Gates: Bombs Tie Iran to Iraq Extremists
Friday, February 9, 2007; 11:07 PM
MUNICH, Germany -- Serial numbers and other markings on bombs suggest that Iranians are linked to deadly explosives used by Iraqi militants, Defense Secretary Robert Gates said Friday in some of the administration's first public assertions on evidence the military has collected.
While the Bush administration and military officials have repeatedly said Iranians have been tied to terrorist bombings in Iraq, they have said little about evidence to bolster such claims, including any documents and other items collected in recent raids in Iraq.
National security officials in Washington and Iraq have been working for weeks on a presentation intended to provide evidence for Bush administration claims of what they say are Iran's meddlesome and deadly activities.
The materials _ which in their classified form include slides and some two inches of documents _ provide evidence of Iran's role in supplying Iraqi militants with highly sophisticated and lethal improvised explosive devices and other weaponry. Among the weapons is a roadside bomb known as an "explosively formed penetrator," which can pierce the armor of Abrams tanks with nearly molten-hot charges. One intelligence official said the U.S. is "fairly comfortable" it knows where the explosives came from.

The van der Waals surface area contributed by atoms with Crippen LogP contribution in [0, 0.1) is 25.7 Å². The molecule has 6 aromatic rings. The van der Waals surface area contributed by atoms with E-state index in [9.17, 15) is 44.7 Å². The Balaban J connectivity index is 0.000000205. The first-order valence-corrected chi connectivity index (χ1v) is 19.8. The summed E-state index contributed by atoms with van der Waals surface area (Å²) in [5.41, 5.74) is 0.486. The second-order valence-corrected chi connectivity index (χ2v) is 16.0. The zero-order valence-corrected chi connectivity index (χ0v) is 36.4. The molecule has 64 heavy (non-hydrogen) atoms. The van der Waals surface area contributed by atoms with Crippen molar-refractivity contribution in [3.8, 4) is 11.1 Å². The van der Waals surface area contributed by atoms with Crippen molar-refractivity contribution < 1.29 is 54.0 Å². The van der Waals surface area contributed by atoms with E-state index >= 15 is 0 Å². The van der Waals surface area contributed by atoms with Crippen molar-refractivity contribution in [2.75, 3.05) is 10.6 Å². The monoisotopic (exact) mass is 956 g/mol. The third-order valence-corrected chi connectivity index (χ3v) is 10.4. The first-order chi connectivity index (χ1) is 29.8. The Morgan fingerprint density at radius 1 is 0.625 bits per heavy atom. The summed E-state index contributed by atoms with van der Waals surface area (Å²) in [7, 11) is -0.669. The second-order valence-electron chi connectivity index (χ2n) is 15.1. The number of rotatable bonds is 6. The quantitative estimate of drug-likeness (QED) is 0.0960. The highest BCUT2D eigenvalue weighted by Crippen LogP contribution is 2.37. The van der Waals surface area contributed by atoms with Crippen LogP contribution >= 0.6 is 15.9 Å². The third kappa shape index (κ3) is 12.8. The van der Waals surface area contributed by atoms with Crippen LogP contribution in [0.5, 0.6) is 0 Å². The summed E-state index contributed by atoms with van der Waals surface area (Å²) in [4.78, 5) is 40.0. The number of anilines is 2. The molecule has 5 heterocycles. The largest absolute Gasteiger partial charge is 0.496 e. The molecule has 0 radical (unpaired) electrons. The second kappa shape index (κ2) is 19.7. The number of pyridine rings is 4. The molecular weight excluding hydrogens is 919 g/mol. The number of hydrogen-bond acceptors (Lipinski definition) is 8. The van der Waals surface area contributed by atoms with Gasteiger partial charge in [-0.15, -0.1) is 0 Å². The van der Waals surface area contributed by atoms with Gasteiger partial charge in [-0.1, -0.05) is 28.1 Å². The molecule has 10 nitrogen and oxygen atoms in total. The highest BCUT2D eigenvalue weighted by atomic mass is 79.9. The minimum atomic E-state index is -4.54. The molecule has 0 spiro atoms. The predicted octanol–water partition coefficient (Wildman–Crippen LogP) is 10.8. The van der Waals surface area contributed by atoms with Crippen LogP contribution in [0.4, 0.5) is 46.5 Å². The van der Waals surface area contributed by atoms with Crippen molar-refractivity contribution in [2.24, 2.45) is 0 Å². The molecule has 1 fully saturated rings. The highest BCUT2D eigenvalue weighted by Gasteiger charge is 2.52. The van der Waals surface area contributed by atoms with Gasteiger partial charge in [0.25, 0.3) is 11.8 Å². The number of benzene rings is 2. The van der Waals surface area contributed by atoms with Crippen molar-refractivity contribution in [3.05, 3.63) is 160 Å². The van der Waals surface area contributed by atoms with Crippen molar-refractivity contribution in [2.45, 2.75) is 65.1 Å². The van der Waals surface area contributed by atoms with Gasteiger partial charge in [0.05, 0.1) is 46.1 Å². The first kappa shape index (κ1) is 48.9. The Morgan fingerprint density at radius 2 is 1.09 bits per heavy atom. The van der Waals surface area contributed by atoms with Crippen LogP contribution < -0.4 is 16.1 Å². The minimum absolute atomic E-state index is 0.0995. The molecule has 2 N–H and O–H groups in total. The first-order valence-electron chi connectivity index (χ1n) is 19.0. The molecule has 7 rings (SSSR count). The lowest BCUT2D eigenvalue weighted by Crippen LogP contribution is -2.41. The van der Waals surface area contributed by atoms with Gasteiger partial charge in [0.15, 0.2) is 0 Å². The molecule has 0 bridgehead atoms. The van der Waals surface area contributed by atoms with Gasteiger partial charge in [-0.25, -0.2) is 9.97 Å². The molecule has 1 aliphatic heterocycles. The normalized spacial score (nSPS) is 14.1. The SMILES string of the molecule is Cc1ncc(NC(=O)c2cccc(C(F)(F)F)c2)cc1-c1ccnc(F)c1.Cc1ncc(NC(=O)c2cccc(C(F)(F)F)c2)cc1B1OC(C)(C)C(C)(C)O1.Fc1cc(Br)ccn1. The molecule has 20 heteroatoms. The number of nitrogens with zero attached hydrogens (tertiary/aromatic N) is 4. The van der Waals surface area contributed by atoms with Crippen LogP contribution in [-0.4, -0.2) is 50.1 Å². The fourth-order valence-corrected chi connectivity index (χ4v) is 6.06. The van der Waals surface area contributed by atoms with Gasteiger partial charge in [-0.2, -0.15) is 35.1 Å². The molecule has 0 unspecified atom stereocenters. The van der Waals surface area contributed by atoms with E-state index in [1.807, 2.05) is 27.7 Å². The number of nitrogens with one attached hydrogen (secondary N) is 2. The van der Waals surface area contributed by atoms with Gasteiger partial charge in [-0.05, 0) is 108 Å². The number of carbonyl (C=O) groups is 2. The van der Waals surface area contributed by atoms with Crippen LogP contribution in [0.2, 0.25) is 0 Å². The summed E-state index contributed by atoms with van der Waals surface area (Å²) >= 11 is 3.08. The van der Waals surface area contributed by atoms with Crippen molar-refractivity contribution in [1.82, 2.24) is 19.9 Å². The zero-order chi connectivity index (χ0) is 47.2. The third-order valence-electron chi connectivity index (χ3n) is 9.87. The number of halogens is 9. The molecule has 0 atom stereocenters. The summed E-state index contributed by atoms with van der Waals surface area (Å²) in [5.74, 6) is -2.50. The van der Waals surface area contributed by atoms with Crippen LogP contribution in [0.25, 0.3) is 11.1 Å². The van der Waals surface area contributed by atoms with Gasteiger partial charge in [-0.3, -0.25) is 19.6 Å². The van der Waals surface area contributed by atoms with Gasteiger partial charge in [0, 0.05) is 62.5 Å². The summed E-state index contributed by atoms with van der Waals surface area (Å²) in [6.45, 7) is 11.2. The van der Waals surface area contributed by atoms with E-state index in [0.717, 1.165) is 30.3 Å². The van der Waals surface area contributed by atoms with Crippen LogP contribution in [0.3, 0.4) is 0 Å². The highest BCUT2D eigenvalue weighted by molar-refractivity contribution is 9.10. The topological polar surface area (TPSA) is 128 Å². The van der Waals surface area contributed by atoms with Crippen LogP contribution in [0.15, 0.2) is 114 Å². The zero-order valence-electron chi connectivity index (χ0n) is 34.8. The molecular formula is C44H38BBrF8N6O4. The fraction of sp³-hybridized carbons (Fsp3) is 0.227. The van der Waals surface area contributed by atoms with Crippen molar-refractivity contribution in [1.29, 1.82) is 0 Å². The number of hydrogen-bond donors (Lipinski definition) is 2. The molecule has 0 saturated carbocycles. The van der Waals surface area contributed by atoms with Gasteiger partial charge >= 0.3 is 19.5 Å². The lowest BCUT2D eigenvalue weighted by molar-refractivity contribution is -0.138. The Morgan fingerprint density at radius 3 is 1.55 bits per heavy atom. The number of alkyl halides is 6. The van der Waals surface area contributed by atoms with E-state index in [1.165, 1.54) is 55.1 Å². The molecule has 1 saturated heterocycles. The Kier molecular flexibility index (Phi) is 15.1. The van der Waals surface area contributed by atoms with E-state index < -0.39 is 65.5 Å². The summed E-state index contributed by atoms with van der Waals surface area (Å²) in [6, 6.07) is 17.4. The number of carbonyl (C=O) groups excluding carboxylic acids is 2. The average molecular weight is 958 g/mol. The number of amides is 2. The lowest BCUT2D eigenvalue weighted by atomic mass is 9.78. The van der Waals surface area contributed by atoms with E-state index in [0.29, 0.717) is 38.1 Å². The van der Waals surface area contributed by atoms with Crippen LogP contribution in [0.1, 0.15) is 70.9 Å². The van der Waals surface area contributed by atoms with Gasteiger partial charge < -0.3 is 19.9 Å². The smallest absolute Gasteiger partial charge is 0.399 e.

The Iran dossier also lays out alleged Iranian efforts to train Iraqis in military techniques.
Yet, government officials say there is some disagreement about how much to make public to support the administration's case. Intelligence officials worry the sources of their information could dry up.
Among the evidence the administration will present are weapons that were seized in U.S.-led raids on caches around Iraq, one military official in Washington said on condition of anonymity because he was not authorized to speak publicly.
Other evidence includes documents captured when U.S.-led forces raided an Iranian office Jan. 11 in Irbil in northern Iraq, the official said. Tehran said it was a government liaison office, but the U.S. military said five Iranians detained in the raid were connected to an Iranian Revolutionary Guard faction that funds and arms insurgents in Iraq.
The assertions have been met with skepticism by some lawmakers still fuming over intelligence reports used by the administration to propel the country to war with Iraq in 2003. Gates' comments came as a new Pentagon inspector general's report criticized prewar Defense Department assertions of al-Qaida connections to Iraq.
Speaking with reporters in Seville, Spain, on Friday before traveling to Munich, Gates told reporters that markings on explosives provide "pretty good" evidence that Iranians are supplying either weapons or technology for Iraqi extremists.
"I think there's some serial numbers, there may be some markings on some of the projectile fragments that we found" that point to Iran, he said.
Gates' remarks left unclear how the U.S. knows the serial numbers are traceable to Iran and whether such weapons would have been sent to Iraq by the Iranian government or by private arms dealers.